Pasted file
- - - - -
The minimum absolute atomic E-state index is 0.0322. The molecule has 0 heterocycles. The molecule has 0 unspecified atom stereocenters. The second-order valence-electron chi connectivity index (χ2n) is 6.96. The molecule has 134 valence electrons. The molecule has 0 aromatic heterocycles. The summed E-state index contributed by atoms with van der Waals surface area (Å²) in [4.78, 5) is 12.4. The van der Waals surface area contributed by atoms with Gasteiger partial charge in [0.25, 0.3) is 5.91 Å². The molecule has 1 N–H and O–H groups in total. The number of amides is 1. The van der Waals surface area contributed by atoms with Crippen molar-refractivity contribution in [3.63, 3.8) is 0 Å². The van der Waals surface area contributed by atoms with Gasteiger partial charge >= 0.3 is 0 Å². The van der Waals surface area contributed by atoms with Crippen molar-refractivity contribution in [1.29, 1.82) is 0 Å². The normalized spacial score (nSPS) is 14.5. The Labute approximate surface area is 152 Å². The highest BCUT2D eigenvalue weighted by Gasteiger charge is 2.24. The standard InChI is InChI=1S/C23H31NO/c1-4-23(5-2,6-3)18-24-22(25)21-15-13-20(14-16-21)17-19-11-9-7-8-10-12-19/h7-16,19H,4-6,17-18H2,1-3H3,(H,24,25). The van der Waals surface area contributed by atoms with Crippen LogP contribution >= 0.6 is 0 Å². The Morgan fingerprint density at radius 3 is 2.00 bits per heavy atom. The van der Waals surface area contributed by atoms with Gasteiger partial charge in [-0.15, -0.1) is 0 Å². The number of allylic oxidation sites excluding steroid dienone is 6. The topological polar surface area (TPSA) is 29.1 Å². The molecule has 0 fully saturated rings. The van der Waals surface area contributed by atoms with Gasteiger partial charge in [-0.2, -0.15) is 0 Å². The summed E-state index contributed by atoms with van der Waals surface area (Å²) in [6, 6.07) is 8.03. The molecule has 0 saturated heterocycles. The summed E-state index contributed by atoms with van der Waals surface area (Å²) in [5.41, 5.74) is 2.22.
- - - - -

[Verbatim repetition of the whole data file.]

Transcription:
The minimum absolute atomic E-state index is 0.0322. The molecule has 0 heterocycles. The molecule has 0 unspecified atom stereocenters. The second-order valence-electron chi connectivity index (χ2n) is 6.96. The molecule has 134 valence electrons. The molecule has 0 aromatic heterocycles. The summed E-state index contributed by atoms with van der Waals surface area (Å²) in [4.78, 5) is 12.4. The van der Waals surface area contributed by atoms with Gasteiger partial charge in [0.25, 0.3) is 5.91 Å². The molecule has 1 N–H and O–H groups in total. The number of amides is 1. The van der Waals surface area contributed by atoms with Crippen molar-refractivity contribution in [3.63, 3.8) is 0 Å². The van der Waals surface area contributed by atoms with Gasteiger partial charge >= 0.3 is 0 Å². The van der Waals surface area contributed by atoms with Crippen molar-refractivity contribution in [1.29, 1.82) is 0 Å². The normalized spacial score (nSPS) is 14.5. The Labute approximate surface area is 152 Å². The highest BCUT2D eigenvalue weighted by Gasteiger charge is 2.24. The standard InChI is InChI=1S/C23H31NO/c1-4-23(5-2,6-3)18-24-22(25)21-15-13-20(14-16-21)17-19-11-9-7-8-10-12-19/h7-16,19H,4-6,17-18H2,1-3H3,(H,24,25). The van der Waals surface area contributed by atoms with Crippen LogP contribution >= 0.6 is 0 Å². The Morgan fingerprint density at radius 3 is 2.00 bits per heavy atom. The van der Waals surface area contributed by atoms with Gasteiger partial charge in [-0.15, -0.1) is 0 Å². The number of allylic oxidation sites excluding steroid dienone is 6. The topological polar surface area (TPSA) is 29.1 Å². The molecule has 0 fully saturated rings. The van der Waals surface area contributed by atoms with Gasteiger partial charge in [-0.2, -0.15) is 0 Å². The summed E-state index contributed by atoms with van der Waals surface area (Å²) in [6, 6.07) is 8.03. The molecule has 0 saturated heterocycles. The summed E-state index contributed by atoms with van der Waals surface area (Å²) in [5.41, 5.74) is 2.22.